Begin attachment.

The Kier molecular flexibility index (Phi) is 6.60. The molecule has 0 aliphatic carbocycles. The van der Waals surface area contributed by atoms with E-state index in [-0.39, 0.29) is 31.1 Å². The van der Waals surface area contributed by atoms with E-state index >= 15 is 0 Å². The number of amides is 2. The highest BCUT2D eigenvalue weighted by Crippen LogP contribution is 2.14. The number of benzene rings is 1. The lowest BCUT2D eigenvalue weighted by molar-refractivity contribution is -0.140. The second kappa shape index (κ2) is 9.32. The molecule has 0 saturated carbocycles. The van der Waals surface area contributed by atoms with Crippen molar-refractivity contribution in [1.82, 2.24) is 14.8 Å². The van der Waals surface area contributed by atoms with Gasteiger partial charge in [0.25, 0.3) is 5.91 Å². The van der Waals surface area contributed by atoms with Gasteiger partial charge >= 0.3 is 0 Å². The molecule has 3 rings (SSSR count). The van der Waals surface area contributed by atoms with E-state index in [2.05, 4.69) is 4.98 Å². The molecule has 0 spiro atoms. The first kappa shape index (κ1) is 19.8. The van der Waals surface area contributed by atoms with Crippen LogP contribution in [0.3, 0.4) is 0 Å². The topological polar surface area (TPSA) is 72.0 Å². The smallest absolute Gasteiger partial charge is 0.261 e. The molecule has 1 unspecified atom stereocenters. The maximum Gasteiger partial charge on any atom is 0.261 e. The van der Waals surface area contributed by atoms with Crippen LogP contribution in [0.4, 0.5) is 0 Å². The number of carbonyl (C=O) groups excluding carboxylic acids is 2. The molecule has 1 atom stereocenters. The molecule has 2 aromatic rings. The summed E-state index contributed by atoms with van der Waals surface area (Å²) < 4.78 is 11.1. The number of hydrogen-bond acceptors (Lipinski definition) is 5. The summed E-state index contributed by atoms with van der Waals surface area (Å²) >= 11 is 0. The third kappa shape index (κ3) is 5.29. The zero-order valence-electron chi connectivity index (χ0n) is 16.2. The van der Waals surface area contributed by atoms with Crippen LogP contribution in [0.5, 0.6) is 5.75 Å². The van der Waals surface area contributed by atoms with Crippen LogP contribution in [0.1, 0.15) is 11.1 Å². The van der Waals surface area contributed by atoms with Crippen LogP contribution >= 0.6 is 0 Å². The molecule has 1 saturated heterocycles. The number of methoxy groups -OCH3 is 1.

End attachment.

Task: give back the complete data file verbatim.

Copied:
The Kier molecular flexibility index (Phi) is 6.60. The molecule has 0 aliphatic carbocycles. The van der Waals surface area contributed by atoms with E-state index in [-0.39, 0.29) is 31.1 Å². The van der Waals surface area contributed by atoms with E-state index >= 15 is 0 Å². The number of amides is 2. The highest BCUT2D eigenvalue weighted by Crippen LogP contribution is 2.14. The number of benzene rings is 1. The lowest BCUT2D eigenvalue weighted by molar-refractivity contribution is -0.140. The second kappa shape index (κ2) is 9.32. The molecule has 0 saturated carbocycles. The van der Waals surface area contributed by atoms with Crippen molar-refractivity contribution in [1.82, 2.24) is 14.8 Å². The van der Waals surface area contributed by atoms with Gasteiger partial charge in [0.25, 0.3) is 5.91 Å². The van der Waals surface area contributed by atoms with Gasteiger partial charge >= 0.3 is 0 Å². The molecule has 3 rings (SSSR count). The van der Waals surface area contributed by atoms with E-state index in [2.05, 4.69) is 4.98 Å². The molecule has 0 spiro atoms. The first kappa shape index (κ1) is 19.8. The van der Waals surface area contributed by atoms with Crippen LogP contribution in [0.3, 0.4) is 0 Å². The topological polar surface area (TPSA) is 72.0 Å². The smallest absolute Gasteiger partial charge is 0.261 e. The molecule has 1 unspecified atom stereocenters. The maximum Gasteiger partial charge on any atom is 0.261 e. The van der Waals surface area contributed by atoms with Crippen LogP contribution in [0.4, 0.5) is 0 Å². The number of carbonyl (C=O) groups excluding carboxylic acids is 2. The molecule has 1 atom stereocenters. The molecule has 2 aromatic rings. The summed E-state index contributed by atoms with van der Waals surface area (Å²) < 4.78 is 11.1. The number of hydrogen-bond acceptors (Lipinski definition) is 5. The summed E-state index contributed by atoms with van der Waals surface area (Å²) >= 11 is 0. The third kappa shape index (κ3) is 5.29. The zero-order valence-electron chi connectivity index (χ0n) is 16.2. The van der Waals surface area contributed by atoms with Crippen LogP contribution in [0.5, 0.6) is 5.75 Å². The van der Waals surface area contributed by atoms with Crippen LogP contribution in [0.1, 0.15) is 11.1 Å². The van der Waals surface area contributed by atoms with Crippen LogP contribution >= 0.6 is 0 Å². The molecule has 1 saturated heterocycles. The number of methoxy groups -OCH3 is 1.